In this TED talk, Wall Street Journal science columnist Lee Hotz describes the research of the Western Antarctic Ice Sheet (WAIS) Divide project, in which scientists examine ice core records of climate change in the past to find clues to climate change in the future.

This video provides background information and teaching tips about the history and relevance of phenology and seasonal observations of plants and animals within the context of rural Wisconsin.

This video is one of a series produced by the Switch Energy project. It reviews the pros and cons of natural gas as a source of energy.

In this video, several scientists identify and describe examples of increasing health problems that they believe are related to climate change.

These flow charts show carbon dioxide emissions for each state, the District of Columbia and the entire United States. Emissions are distinguished by energy source and end use.

This video is one of a series of videos produced by the Switch Energy project. It presents the pros and cons of wind power, such as where to build, affordability, efficiency, transmission.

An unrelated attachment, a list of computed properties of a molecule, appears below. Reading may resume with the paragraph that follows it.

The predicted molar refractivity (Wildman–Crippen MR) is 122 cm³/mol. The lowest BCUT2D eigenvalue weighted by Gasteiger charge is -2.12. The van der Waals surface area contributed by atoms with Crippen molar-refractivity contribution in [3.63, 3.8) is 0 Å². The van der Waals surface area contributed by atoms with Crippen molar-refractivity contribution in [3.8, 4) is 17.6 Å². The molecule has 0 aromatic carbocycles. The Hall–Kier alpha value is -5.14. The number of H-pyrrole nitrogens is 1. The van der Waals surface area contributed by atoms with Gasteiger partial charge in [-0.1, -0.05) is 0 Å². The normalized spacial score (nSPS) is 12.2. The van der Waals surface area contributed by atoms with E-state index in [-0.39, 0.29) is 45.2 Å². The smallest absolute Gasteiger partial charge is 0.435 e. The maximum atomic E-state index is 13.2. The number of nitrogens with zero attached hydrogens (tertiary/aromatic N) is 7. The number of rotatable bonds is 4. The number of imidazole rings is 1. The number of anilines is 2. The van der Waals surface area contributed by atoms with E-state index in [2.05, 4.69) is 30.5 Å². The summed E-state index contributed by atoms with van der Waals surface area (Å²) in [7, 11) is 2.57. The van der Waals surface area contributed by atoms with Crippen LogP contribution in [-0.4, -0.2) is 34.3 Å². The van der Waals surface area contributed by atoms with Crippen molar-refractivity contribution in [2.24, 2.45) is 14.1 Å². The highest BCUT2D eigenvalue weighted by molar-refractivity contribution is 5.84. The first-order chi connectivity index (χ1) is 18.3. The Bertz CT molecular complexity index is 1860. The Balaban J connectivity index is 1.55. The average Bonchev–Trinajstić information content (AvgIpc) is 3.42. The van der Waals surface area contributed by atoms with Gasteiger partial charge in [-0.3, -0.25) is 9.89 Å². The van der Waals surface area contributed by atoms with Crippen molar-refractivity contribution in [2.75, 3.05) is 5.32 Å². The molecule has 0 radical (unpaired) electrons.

This slideshow lays out a photo story with short descriptions of how city buildings all over the world are taking climate change and rising sea level seriously, designing structures that can react to unforeseen changes. As sea levels continue to rise, architects design ways to live with the rising water.

A sequence of five short animated videos that explain the properties of carbon in relationship to global warming, narrated by Robert Krulwich from NPR.

This video is one of a series from the Switch Energy project. It presents pros and cons of hydraulic fracturing, or fracking. In this video, new fracking technologies are presented as more economical and environmentally safe.

This video documents the impact of the 2011 drought on the water supply of two Texas towns. It discusses how the higher temperatures have increased the evaporation from open reservoirs, resulting in a drop in their water levels. The use of water in fighting wildfires has also contributed to this drawdown. While some jurisdictions have been able to develop pipelines to other sources, others have had to resort to trucking water in.

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